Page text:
Henry Bugbee's "even strokes" and a ‘somewhat absolute’ in experience
From “The Inward Morning: A Philosophical Exploration in Journal Form”, University of Georgia Press, 1999, pp. 121-123
Tuesday, July 28th, 1953
I remember how my heart went out to William Carlos Williams when he prefaced the reading of some of his poetry with some remarks so genial and unassuming, so quiet, and so ordinarily phrased, that one might readily have missed what he was saying. It has just dawned on me what he was saying, after some two years. He was talking about listening to poetry, something like this: “Relax! relax. Enjoy it. Poetry is to be enjoyed. Do not try to make something of it. Don’t try to batter down the doors and take possession of it. Take it as it comes. Poetry is for pleasure. If one understands it in time, that will be fine!”
What was he saying? It is conceivable that philosophy students wrote down in their notebooks: “has a hedonistic theory of value.” But I think he was saying for the benefit of the Protestant conscience in us, his autonomously-minded audience: “Sit still!” ... And it may be that some who have defended pleasure have wished to say as much.
[. . .]
We must see to it! We worry. We hurry along. We translate necessity into anxiety and effort, trying to take charge. We are swimmers flailing the water to keep from going down. We try frantically to swim in a relaxed manner, or taking relaxation to be inaction, go down like lead. We take everything that may be said of our condition as instruction on how to go about dealing with it, alert for the cues to success.
Yet there are times when waves overtake us from behind, lifting us up and along; from these we may take courage and be thankful. But it is not always so. For we may claim as our own the power of the wave in the exhilaration of swift swimming, and this is demonic swimming, in which we suffer the illusion that we are not fallen into flailing: We have become the masters of our element.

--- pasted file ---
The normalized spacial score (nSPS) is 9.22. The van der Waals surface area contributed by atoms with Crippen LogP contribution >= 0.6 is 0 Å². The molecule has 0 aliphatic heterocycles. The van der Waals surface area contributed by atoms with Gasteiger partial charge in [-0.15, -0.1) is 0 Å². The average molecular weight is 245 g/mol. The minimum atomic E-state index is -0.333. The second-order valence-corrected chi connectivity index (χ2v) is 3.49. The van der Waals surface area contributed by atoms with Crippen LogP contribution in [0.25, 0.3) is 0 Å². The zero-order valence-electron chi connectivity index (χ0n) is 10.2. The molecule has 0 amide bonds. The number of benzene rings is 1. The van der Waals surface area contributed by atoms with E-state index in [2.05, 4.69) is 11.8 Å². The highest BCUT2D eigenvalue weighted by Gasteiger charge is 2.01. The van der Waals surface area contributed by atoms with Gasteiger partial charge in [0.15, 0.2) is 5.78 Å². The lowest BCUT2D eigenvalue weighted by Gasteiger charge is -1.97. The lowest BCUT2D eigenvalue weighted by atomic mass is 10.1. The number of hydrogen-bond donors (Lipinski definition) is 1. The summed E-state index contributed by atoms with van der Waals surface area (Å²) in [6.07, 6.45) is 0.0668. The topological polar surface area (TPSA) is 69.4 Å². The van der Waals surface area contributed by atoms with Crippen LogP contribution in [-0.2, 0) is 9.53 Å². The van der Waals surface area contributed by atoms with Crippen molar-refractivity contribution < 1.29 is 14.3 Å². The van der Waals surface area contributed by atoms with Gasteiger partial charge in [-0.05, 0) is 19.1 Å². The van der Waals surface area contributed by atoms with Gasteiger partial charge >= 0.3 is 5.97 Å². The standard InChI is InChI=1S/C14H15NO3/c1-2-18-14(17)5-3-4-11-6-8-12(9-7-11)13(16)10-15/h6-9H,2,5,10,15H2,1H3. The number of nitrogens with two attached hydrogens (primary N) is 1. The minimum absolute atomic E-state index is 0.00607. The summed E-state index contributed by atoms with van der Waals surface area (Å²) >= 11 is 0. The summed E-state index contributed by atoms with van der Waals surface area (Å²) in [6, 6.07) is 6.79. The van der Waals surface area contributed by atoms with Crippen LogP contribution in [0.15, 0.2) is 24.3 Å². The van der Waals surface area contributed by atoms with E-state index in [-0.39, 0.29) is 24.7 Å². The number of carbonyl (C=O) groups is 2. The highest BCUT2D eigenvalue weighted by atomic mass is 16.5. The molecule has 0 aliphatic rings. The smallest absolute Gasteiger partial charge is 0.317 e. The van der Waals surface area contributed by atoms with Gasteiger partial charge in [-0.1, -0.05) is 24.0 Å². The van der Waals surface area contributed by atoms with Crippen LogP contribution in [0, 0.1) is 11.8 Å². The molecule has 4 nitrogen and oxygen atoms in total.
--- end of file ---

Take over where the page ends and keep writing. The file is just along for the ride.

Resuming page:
Then there is the even stroke informed by the sea that carries us all alike; a sea of which trough or crest are but undulations. Now and then we swim a few even strokes and know where we are.
Wednesday, July 29th, 1953
With that phenomenological image of the even stroke I felt that I was drawing near to the meaning of Thoreau's utterances on the theme of free labor. Steadiness and steadfastness are alive to the constancy of our being sustained. They guard against the illusions of elation and depression; such are the undulations of our sea while we ignore our being sustained.
[. . .]
I want to set down now one version of what it may mean to be in a true position: The sense of the sustaining sea is bound up with the sense of communion with all the creatures swimming or floundering in it, as may be. The joys and the sorrows deserving our affirmation are those in which we affirm our togetherness with fellow-creatures. These are true joys and sorrows, and as men have ever borne witness, they are true in their concrete understanding of reality and of our togetherness in reality.
Henry Bugbee's even strokes and a ‘somewhat absolute’ in experience
On Wednesday ten of us shared an interesting conversation teasing out something of the differences that exist between hope and optimism. One thread of the conversation led me to introduce the thought contained in the passage you heard earlier written by the American, twentieth-century philosopher, Henry Bugbee (1915-1999).